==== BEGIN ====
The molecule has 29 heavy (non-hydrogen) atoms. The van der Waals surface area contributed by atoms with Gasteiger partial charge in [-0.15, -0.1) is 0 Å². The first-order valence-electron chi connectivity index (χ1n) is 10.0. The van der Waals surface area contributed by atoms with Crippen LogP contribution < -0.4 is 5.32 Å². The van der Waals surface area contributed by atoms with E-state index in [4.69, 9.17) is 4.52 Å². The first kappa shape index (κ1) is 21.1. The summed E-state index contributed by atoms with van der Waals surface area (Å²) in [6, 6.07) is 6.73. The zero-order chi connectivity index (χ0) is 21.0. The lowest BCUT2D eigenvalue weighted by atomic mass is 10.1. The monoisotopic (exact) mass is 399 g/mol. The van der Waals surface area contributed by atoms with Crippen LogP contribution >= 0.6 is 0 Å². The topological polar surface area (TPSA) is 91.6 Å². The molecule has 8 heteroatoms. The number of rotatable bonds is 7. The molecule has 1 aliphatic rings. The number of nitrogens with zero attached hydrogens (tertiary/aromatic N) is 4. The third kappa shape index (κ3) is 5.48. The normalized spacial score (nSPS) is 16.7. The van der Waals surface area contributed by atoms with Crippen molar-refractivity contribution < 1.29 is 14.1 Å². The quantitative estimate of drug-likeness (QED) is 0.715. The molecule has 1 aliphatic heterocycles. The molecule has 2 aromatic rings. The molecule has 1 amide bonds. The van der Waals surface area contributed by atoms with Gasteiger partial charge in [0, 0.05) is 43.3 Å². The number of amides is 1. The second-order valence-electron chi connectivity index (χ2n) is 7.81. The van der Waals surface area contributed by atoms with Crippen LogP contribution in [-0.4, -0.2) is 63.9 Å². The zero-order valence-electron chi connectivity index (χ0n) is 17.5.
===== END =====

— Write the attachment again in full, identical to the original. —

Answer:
The molecule has 29 heavy (non-hydrogen) atoms. The van der Waals surface area contributed by atoms with Gasteiger partial charge in [-0.15, -0.1) is 0 Å². The first-order valence-electron chi connectivity index (χ1n) is 10.0. The van der Waals surface area contributed by atoms with Crippen LogP contribution < -0.4 is 5.32 Å². The van der Waals surface area contributed by atoms with E-state index in [4.69, 9.17) is 4.52 Å². The first kappa shape index (κ1) is 21.1. The summed E-state index contributed by atoms with van der Waals surface area (Å²) in [6, 6.07) is 6.73. The zero-order chi connectivity index (χ0) is 21.0. The lowest BCUT2D eigenvalue weighted by atomic mass is 10.1. The monoisotopic (exact) mass is 399 g/mol. The van der Waals surface area contributed by atoms with Crippen LogP contribution >= 0.6 is 0 Å². The topological polar surface area (TPSA) is 91.6 Å². The molecule has 8 heteroatoms. The number of rotatable bonds is 7. The molecule has 1 aliphatic rings. The number of nitrogens with zero attached hydrogens (tertiary/aromatic N) is 4. The third kappa shape index (κ3) is 5.48. The normalized spacial score (nSPS) is 16.7. The van der Waals surface area contributed by atoms with Crippen molar-refractivity contribution < 1.29 is 14.1 Å². The quantitative estimate of drug-likeness (QED) is 0.715. The molecule has 1 aliphatic heterocycles. The molecule has 2 aromatic rings. The molecule has 1 amide bonds. The van der Waals surface area contributed by atoms with Gasteiger partial charge in [0, 0.05) is 43.3 Å². The number of amides is 1. The second-order valence-electron chi connectivity index (χ2n) is 7.81. The van der Waals surface area contributed by atoms with Crippen LogP contribution in [-0.4, -0.2) is 63.9 Å². The zero-order valence-electron chi connectivity index (χ0n) is 17.5.